In addition to the six required key-value pairs, there are ten optional fields. For brevity, let’s review just a few of these fields and how they impact workflows. You can read about the others in the Panther rule specification reference.
These optional fields work to reduce alert noise and increase your efficiency by structuring all the relevant information so that you can understand, correlate, and prioritize alerts and eliminate threats.
Let’s step back now and take a look at the big-picture process of creating and managing code-based detections using the CLI. The very first step in this process is signing up for Panther and onboarding all of your log sources. From there, here’s how you would manage code-based detections:
SIEM solutions are increasingly offering detection-as-code to access the advantages of scalable, flexible, and customizable threat detection. But not all solutions use Python, or other widely known programming languages. To understand this, let’s compare Panther with Splunk.
Splunk detections use Search Processing Language (SPL), their proprietary search language that is based on the Unix pipeline and Structured Query Language (SQL). With SPL, practitioners can query their security data lake and create code-based threat detection rules. Consider this SPL detection for access to AWS S3 from a new IP address:
Similar to Panther, a YAML metadata file describes this detection. Departing from Panther, SPL is the search logic that processes the log data to detect threats. While evaluating whether Python or SPL is harder to understand at face value is entirely subjective, there are some core drawbacks to using a proprietary language:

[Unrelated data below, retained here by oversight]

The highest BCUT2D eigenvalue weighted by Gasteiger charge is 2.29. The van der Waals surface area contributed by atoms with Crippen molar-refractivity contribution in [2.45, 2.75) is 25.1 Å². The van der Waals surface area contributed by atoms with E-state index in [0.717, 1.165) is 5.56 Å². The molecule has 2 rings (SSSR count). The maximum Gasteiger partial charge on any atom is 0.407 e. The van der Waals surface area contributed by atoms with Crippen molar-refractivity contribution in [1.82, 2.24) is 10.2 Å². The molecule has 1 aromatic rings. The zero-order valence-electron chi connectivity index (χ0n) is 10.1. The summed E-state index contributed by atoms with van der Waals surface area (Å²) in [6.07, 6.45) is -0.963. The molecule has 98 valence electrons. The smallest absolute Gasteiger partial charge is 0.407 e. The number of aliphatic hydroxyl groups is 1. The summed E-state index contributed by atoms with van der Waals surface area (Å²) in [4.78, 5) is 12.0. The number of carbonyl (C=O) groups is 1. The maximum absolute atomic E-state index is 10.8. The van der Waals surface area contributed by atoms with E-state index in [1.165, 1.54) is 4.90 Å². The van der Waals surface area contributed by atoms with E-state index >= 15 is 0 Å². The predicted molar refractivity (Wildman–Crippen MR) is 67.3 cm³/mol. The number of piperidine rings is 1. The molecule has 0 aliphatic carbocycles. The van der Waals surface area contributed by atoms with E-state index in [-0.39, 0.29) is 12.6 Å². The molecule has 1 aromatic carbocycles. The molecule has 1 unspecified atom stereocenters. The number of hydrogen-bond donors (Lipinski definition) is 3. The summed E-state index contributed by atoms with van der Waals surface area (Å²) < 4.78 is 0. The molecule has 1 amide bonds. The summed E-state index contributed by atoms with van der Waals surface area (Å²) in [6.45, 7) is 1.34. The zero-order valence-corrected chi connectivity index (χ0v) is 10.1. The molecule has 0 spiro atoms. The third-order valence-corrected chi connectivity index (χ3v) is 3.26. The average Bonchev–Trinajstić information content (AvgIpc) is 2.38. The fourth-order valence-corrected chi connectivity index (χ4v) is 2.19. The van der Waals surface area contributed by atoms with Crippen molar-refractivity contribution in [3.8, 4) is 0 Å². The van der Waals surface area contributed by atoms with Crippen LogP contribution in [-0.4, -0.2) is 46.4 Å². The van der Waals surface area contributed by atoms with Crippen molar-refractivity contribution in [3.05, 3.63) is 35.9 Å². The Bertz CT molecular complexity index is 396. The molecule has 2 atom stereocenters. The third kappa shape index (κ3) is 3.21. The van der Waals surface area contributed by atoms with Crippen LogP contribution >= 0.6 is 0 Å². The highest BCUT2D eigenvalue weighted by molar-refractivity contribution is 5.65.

Panther offers more ways to create detections, enabling security teams to reap the benefits of detection-as-code without needing every team member to have programming experience.
Practitioners can create, test, and deploy detections without code in the Panther Console using the Simple Detections builder. The Simple Detections builder provides a series of forms that allows practitioners to target log data and specific conditions that indicate a threat is present. Under the hood, these forms generate a YAML-based detection, which means Simple Detections retain the benefits of detections-as-code: expressiveness, testability, CI/CD integration, and reusability.
A markup language, YAML is known as a human-readable description language that structures data. A YAML detection looks like the YAML metadata file that you saw earlier in this blog, but it contains a few additional fields that describe detection logic, which forgoes the need for Python detection logic. YAML detections can be created in the Panther Console or in the CLI.
Panther offers 500+ out-of-the-box detections for security teams to get value from their SIEM on day one. Panther manages the core logic and periodically releases updates. Practitioners can use these detections as is, or customize them in the Panther Console or using the CLI workflow.
Panther covers other use cases and ways to customize for detections. So far you’ve learned about analysis rules that detect threats in real-time. Panther also offers:
Get started with Panther’s detection-as-code by requesting a demo.
Or, take a closer look at how Panther does detection-as-code: